Increase awareness of the need to assess a minimum of 12 LN for CRC staging through presentations delivered by a physician specializing in colorectal cancer surgery, and engage an opinion leader at each hospital identified by peers to further promote this practice
Increase awareness of regional compliance with CRC LN staging recommendations in conjunction with performance-funding agreements to stimulate improvement
January to July 2004
January to July 2004
Presentations varied in length from one to four hours and included a lecture on importance of adequate LN assessment featuring graph of median LN counts from 1997 to 2000 for each hospital, and an interactive question and answer
• All hospitals received a presentation
• Principal investigator met with the locally identified opinion leader to discuss possible barriers and solutions for improving CRC LN staging
• Provided a pathology template for CRC, guidelines for what should be included in a pathology report for CRC, three copies of a poster with a picture of a colon with a number '12' watermarked over it, and three pocket cards on optimal pathology reporting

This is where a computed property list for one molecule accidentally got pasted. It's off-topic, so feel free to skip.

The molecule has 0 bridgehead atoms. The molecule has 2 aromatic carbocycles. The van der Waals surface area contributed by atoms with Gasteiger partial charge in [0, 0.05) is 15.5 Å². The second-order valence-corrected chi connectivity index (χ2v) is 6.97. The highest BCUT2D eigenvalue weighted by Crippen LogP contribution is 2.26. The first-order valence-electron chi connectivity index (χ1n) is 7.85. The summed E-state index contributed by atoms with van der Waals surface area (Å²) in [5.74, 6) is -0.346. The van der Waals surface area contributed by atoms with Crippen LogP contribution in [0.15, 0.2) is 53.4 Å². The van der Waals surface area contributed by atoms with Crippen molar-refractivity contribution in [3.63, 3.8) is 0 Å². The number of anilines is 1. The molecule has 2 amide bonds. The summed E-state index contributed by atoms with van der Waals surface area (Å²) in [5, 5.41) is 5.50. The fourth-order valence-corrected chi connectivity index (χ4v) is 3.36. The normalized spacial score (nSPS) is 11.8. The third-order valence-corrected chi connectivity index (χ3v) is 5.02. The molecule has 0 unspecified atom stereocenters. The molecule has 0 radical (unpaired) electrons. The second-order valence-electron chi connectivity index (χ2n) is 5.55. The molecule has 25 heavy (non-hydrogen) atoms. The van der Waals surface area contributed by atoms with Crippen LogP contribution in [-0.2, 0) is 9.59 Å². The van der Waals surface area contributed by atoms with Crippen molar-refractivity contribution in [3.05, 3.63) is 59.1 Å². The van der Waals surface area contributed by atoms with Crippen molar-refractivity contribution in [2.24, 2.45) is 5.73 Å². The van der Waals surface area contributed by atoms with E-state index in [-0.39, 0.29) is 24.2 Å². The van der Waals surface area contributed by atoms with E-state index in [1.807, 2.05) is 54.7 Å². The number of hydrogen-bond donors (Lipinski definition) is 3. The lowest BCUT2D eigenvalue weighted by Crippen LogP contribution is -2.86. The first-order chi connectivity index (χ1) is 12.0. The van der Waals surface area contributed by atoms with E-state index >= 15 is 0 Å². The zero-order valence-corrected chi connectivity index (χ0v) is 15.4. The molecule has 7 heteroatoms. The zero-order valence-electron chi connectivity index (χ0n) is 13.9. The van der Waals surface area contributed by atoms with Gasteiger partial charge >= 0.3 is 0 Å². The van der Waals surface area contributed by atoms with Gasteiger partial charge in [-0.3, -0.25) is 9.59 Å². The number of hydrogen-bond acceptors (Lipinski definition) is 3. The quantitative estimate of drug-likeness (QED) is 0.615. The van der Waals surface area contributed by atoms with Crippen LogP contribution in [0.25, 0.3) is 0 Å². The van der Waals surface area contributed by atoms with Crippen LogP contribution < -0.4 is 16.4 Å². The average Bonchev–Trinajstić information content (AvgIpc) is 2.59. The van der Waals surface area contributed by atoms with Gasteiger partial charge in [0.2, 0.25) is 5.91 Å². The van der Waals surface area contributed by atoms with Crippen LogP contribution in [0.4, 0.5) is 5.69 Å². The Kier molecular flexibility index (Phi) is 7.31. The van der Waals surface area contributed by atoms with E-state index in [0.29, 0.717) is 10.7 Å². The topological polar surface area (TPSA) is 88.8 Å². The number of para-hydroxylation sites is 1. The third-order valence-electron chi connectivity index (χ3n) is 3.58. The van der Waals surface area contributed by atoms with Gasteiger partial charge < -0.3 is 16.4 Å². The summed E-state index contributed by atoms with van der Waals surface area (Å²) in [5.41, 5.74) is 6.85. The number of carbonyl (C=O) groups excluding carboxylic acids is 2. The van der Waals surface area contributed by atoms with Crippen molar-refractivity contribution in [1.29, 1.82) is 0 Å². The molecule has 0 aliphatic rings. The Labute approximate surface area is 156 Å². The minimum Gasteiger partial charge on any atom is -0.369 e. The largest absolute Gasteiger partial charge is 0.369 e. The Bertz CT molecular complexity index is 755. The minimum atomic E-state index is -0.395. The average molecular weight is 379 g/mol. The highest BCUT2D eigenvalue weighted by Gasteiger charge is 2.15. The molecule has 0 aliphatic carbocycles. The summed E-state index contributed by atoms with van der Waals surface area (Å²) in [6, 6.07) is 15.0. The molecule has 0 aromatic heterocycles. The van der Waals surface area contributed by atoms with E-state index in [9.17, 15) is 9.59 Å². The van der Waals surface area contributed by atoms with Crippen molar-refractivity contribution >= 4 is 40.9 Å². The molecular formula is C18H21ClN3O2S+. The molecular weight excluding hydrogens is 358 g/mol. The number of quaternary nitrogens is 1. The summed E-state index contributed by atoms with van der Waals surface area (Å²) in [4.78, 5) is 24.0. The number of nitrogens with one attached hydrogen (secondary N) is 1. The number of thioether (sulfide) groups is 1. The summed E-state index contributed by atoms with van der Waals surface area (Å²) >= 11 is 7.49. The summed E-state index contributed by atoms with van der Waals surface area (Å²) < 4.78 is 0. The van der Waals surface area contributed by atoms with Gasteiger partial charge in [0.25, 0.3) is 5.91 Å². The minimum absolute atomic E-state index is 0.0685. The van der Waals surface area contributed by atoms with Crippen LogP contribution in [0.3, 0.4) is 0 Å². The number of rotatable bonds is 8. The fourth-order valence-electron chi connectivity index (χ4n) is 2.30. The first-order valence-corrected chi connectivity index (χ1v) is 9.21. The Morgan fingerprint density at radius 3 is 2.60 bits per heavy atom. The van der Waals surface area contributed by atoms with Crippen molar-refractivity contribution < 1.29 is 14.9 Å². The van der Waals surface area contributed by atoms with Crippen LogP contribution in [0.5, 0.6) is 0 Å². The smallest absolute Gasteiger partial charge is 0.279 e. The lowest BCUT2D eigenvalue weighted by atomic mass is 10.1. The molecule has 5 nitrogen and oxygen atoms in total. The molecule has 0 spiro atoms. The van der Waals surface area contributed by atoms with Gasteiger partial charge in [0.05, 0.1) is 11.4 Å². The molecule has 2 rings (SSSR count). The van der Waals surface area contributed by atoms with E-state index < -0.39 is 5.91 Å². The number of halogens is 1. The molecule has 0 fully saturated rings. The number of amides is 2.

• Six months following presentation the local opinion leader received a reminder package containing a peer-reviewed paper on LN clearing solutions, more pocket cards, and an invitation for further discussion if desired
• All hospitals received a presentation
• Letter from PCA Head of Surgical Oncology noting regional compliance with CRC LN staging recommendations from June to August 2004.
Surgeons and pathologists at 21 randomly allocated hospitals
Surgeons and pathologists at 21 randomly allocated hospitals with formally identified local opinion leader
CEOs and Chiefs of Surgery at 23 hospitals with PCA accountability agreements
Eligible sample for this study